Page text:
Filing a Wage and Hour Complaint

Workers who believe their employer has violated wage and hour laws can file confidential complaints with the WHD in the following ways:


Complaint forms can be filled and submitted securely on the WHD website. Supporting documents can also be attached.


Toll-free contacts for local offices are available to call and speak to investigators who can take verbal complaints.


Visiting the nearest Wage and Hour Division office allows meeting investigators in-person to discuss wage issues and file a complaint.


Detailed letters with allegations and copies of supporting documents may be mailed to the closest WHD office. The addresses can be found online.

Once received, complaints are reviewed by WHD investigators who determine if an investigation is merited based on the allegations and evidence. The complainant’s identity is kept fully confidential throughout the process. Workers who face retaliation for complaints may be entitled to legal relief or damages.

Filing an FLSA Exemption Appeal

Employees or employers can also file appeals with the WHD if they disagree with determinations regarding whether a job is exempt from FLSA overtime and minimum wage provisions. The appeals process includes:

  • A written request must be filed within 60 days of the determination.
  • Supplemental information can be provided to support the appeal.
  • WHD regional officials who were not involved in the original determination will review the appeal. This may involve additional investigation.
  • A decision on the appeal will be provided in writing explaining the conclusions reached.
  • If still unsatisfied, an administrative hearing can be requested which is reviewed by officials in the national office.

Though time-consuming, this appeals process aims to thoroughly re-examine contested determinations to ensure appropriate conclusions are ultimately reached in important exemption cases.

The Future of Wage and Hour Regulation

Looking ahead, the Wage and Hour Division is likely to focus on:

  • Expanding outreach and simplified guidance for small businesses and underserved worker communities.
  • Adapting enforcement strategies to reflect the growth of remote work and the gig economy.
  • Increasing collaborations with unions and worker advocacy groups around compliance.
  • Updating regulations around expanding FLSA coverage to more workers.
  • Strengthening penalties and supervised compliance programs for repeat violators.
  • Building online complaint submission systems and self-audit tools for employers.

As workplace norms and business models continue evolving, the Wage and Hour Division will play a key role in shaping federal wage and hour regulations to protect workers while supporting ethical employers and job growth. World Bank Day 2024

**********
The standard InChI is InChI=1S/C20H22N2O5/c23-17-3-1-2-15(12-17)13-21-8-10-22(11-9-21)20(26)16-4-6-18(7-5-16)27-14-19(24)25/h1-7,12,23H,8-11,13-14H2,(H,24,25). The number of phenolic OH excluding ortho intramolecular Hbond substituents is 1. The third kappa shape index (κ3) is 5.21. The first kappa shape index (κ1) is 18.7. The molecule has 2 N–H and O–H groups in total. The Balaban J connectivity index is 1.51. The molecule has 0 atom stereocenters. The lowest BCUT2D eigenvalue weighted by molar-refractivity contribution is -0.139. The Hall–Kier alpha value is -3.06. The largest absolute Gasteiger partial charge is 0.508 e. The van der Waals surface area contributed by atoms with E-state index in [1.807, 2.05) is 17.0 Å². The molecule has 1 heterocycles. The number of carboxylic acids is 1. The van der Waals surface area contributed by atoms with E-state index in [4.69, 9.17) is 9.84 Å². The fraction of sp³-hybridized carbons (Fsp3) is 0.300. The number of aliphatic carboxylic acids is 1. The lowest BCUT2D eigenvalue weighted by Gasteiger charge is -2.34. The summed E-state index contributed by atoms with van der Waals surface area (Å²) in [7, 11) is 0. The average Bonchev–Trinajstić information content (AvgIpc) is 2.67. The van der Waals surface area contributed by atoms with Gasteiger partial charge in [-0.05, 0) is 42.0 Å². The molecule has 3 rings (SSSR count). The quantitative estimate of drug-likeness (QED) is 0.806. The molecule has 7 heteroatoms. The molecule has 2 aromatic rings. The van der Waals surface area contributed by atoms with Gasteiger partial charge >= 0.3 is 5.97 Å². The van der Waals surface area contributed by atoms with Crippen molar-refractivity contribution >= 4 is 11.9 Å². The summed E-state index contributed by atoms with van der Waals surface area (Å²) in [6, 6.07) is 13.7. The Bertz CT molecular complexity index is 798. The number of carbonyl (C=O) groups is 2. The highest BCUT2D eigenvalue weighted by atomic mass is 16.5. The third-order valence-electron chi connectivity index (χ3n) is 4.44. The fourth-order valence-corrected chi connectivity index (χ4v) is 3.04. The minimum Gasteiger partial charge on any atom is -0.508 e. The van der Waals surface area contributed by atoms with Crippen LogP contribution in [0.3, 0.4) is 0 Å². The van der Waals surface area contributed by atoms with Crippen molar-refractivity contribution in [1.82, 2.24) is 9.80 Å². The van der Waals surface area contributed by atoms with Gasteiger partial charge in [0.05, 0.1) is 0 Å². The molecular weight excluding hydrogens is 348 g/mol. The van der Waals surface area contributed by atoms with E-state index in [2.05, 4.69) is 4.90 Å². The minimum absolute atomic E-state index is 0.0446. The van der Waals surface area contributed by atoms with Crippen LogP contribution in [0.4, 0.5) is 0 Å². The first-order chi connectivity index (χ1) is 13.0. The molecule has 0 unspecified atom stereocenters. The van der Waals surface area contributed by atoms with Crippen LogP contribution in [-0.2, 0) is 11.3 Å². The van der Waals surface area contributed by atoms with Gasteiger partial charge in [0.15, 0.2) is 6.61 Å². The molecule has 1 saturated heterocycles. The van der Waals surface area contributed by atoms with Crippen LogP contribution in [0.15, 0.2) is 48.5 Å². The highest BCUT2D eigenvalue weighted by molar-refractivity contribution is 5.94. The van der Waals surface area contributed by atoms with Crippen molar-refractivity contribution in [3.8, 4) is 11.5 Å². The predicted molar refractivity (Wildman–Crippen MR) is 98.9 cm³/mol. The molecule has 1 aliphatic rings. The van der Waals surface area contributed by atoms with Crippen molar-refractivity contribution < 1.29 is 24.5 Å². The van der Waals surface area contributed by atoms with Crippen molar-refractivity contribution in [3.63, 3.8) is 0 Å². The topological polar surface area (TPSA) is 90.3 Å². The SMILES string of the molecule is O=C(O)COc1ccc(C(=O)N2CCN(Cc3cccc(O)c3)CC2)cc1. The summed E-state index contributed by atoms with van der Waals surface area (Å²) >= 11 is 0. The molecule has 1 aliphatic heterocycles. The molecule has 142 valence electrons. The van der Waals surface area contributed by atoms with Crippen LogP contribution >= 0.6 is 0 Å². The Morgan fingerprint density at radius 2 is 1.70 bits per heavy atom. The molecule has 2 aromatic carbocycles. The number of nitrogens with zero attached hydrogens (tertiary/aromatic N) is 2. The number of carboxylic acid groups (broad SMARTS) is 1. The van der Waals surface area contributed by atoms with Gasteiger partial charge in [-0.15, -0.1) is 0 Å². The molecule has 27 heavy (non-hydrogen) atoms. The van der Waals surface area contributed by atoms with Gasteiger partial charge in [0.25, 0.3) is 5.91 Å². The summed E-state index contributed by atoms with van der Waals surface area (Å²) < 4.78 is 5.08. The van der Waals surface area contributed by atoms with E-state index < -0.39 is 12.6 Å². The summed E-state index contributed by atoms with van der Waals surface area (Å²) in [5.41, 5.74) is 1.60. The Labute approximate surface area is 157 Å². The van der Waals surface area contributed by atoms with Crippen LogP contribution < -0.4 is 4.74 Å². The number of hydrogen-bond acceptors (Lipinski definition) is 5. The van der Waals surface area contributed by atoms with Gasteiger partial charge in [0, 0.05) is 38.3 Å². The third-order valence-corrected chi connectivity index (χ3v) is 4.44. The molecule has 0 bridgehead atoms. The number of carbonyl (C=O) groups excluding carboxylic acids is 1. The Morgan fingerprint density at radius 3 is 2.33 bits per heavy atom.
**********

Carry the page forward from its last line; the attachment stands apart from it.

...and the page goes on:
Wage and Hour Division - FAQ

Q: What is the Wage and Hour Division?

A: The Wage and Hour Division (WHD) is the division of the US Department of Labor that administers and enforces federal laws on minimum wage, overtime pay, child labor, and other workplace standards.

Q: What federal laws does the WHD enforce?

A: Key laws enforced by the WHD include the Fair Labor Standards Act, Family Medical Leave Act, Migrant and Seasonal Agricultural Worker Protection Act, Davis-Bacon Act, and others.

Q: How can I file a complaint with the WHD?

A: Complaints about wage and hour violations can be filed online, by phone, mail or in-person at the nearest WHD office. Complainants are kept confidential.

Q: What are some typical FLSA violations investigated?

A: Common violations include failure to pay minimum wage or overtime correctly, misclassifying employees as exempt from overtime, forcing off-the-clock work, and illegal deductions from wages.

Q: Can employees appeal determinations of exempt status?

A: Yes, both employees and employers can appeal exempt status determinations made during WHD investigations by filing written requests.

Q: Does the WHD provide outreach and education?

A: Yes, the WHD offers many free seminars, publishes guidance materials, operates small business programs, and more to facilitate legal compliance.

Q: How does one contact the WHD for questions on wage and hour laws?

A: The WHD can be contacted online to ask questions and request compliance assistance. Local offices can also be called or visited in-person.

Q: What industries see the most WHD enforcement?

A: Industries like restaurants, healthcare, retail, hospitality, gig economy, construction and agriculture have a large WHD presence due to high rates of violations.

Q: What are the penalties for violating wage and hour laws?

A: Remedies can include back pay, liquidated damages for underpaid wages, reinstatement of employment, civil money penalties, and potential litigation.


In summary, the Wage and Hour Division plays a vital role in protecting the rights of America's workers by enforcing crucial federal wage and labor laws. Through compliance assistance, investigations, penalties for violators, and more, the WHD aims to ensure fair wages, prevent wage theft, set workplace standards, and level the playing field for law-abiding employers. As workplace norms and laws continue to evolve, the WHD will need to adapt its education, regulation, and enforcement strategies to fulfill its mission. Workers and employers who have questions or want to report potential violations can contact the WHD through hotlines, online forms, emails, and local offices spread throughout the country.